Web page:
Thought of in a similar light as Grey Goose, Belvedere makes it’s “premium” vodka using Polska Rye. Rye, the second most popular grain for American whiskeys, is known to provide different spices, as well as a bitter, earthy quality.
Rye is popular in the mountainous terrains of Europe and Canada as it grows quickly and just about anywhere.
Barley Vodka – Finlandia
To wrap up the vodkas made from your typical whiskey grains, we have Finlandia which uses 100% barley to make their vodka. Barley is the most popular grain used to make beer as well as Scotch and Irish whiskey.
Grape Vodka – Cîroc
Cîroc is distilled from grapes. It is still a vodka and not brandy or cognac which must use fruits or grapes respectively. Now, this isn’t a grape flavored vodka. It is neutral vodka distilled to 190 proof or above using a mash of grapes. They do produce flavored spirits as well, but all of them, regardless of flavor, use grapes to distill.
Blue Weber Agave Vodka – Crystal Head Onyx
Blue Weber Agave is a plant typically found in certain regions of Mexico. It is also the ONLY thing that can be used to make tequila. Well, you can’t make tequila outside of Mexico, but you can make vodka wherever you want, and you can use pretty much whatever you want, too.
Sugarcane Vodka – Felene, ROCK’N
Sugarcane…. the only grain (yes, sugarcane is a grass; therefore, a grain) allowed in production of rum. This sweet and sugary grain is also used to make vodka.
As you can tell, If it’s been used to make any other kind of spirit or alcohol, it’s been used to make vodka, too.
Breadfruit Vodka – Mutiny Island Reserve
According to online newspaper Keys Weekly, a Florida Keys agricultural company, Grimal Grove Reserve, had it’s stock of trees and crops wiped out by hurricanes in 2017. So, they decided to plant breadfruit trees because they are one of the only trees that can consistently withstand hurricane level winds.
This so called super food rots quickly, so they partnered up with a vodka brand to use their breadfruit in vodka. For those of you from the Keys, check out Mutiny Island Reserve Vodka.
If it’s naturally grown or produced, it can be distilled into vodka… and it likely already has.
Vodka has to have a neutral flavor, but different grains, fruits, vegetables impart a unique texture and profile upon the spirit. Vodka can have more syrupy sweetness to it by using corn or it can have a more earthen quality to it by using rye.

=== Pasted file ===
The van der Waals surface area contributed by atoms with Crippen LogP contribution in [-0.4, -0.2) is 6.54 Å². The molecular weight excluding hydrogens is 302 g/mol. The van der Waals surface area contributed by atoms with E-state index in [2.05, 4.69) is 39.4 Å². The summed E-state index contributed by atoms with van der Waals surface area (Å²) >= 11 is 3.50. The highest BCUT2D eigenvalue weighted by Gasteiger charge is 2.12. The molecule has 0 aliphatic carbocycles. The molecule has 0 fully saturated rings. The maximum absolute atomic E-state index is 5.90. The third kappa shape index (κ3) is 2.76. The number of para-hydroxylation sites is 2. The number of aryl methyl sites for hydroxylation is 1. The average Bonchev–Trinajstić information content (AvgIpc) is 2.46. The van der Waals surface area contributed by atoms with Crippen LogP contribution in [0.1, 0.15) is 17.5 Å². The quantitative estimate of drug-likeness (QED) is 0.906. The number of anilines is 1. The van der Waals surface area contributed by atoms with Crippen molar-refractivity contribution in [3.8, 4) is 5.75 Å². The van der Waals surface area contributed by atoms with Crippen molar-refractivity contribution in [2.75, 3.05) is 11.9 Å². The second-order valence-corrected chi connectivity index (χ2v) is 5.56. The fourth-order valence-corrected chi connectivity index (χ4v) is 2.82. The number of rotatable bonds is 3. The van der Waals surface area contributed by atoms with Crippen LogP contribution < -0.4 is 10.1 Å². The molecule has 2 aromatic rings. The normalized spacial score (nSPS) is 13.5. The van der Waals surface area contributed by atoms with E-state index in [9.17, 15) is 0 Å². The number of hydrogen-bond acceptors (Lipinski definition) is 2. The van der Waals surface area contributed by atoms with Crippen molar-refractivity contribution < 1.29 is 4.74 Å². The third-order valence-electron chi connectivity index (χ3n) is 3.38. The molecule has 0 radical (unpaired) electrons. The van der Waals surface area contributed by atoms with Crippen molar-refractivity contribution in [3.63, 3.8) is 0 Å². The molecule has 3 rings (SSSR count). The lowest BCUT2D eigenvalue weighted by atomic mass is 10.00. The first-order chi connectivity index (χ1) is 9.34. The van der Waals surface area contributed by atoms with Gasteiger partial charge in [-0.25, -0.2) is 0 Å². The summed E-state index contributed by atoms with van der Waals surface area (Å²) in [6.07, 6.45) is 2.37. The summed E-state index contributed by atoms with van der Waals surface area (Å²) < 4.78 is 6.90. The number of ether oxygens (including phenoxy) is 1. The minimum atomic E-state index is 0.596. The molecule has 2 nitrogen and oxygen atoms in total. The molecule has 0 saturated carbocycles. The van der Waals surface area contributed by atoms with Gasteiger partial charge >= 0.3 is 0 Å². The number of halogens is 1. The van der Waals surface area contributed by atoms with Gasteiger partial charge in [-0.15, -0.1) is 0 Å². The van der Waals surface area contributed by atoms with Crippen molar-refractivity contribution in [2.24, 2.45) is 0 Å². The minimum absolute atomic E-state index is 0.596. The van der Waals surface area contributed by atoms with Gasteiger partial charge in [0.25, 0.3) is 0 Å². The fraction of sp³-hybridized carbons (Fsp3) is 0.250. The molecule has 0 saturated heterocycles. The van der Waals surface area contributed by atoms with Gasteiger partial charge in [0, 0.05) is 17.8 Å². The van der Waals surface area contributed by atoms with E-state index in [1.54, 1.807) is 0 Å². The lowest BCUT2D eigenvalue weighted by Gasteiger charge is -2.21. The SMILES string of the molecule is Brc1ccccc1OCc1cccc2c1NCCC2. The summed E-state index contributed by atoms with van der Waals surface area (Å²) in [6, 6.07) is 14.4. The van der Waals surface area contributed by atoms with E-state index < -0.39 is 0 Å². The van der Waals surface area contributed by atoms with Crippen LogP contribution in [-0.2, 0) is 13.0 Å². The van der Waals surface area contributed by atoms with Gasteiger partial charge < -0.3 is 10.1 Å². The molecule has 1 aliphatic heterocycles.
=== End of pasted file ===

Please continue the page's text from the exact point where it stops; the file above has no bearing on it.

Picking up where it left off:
Honey, maple sap, peaches, milk, quinoa, peas, are all different ingredients that have been used to make vodka. Seriously…. Milk?!?!
There are two main aspects of vodka that make it vodka. First, it’s distilled at or above 190 proof – this gives us a neutral taste. Second, it’s unaged – this insures that it stays neutral. There will be subtle differences, but regardless of what it used, vodka will be a neutral spirit.
What is Vodka Made from?
Vodka can be made from any agricultural product. This includes any grain – corn, wheat, rye, barley, quinoa, sugarcane, etc. It includes any fruit, vegetable, plant, or any other “agricultural product”.
What is Tito’s Vodka Made from?
Tito’s Vodka is made from corn, and yes, it is gluten-free.
Why Do People Think Vodka Comes from Potatoes?
It’s more historical than factual. Vodka can be made from potatoes, but it’s more often made from grains.
Vodka was discovered and coined in the region of modern day Russia and Eastern Europe, and to this day, they drink a lot of it. We think of Russians when we think of vodka, in part, thanks to pop culture and Hollywood.
In the 17th century, Russia had a large supply of potatoes and began distilling vodka with their excess supply – similar to how America began creating bourbon using corn.
What is Grey Goose Vodka Made from?
Grey Goose Vodka is made from winter wheat.
What Vodka is Made from Potatoes?
There are a lot more Russian and eastern European vodkas that use potatoes, but some American brands you can easily find are:
Woody Creek Distillers, Zodiac Vodka, Blue Ice, Grand Teton, Boyd & Blair, Born and Bred.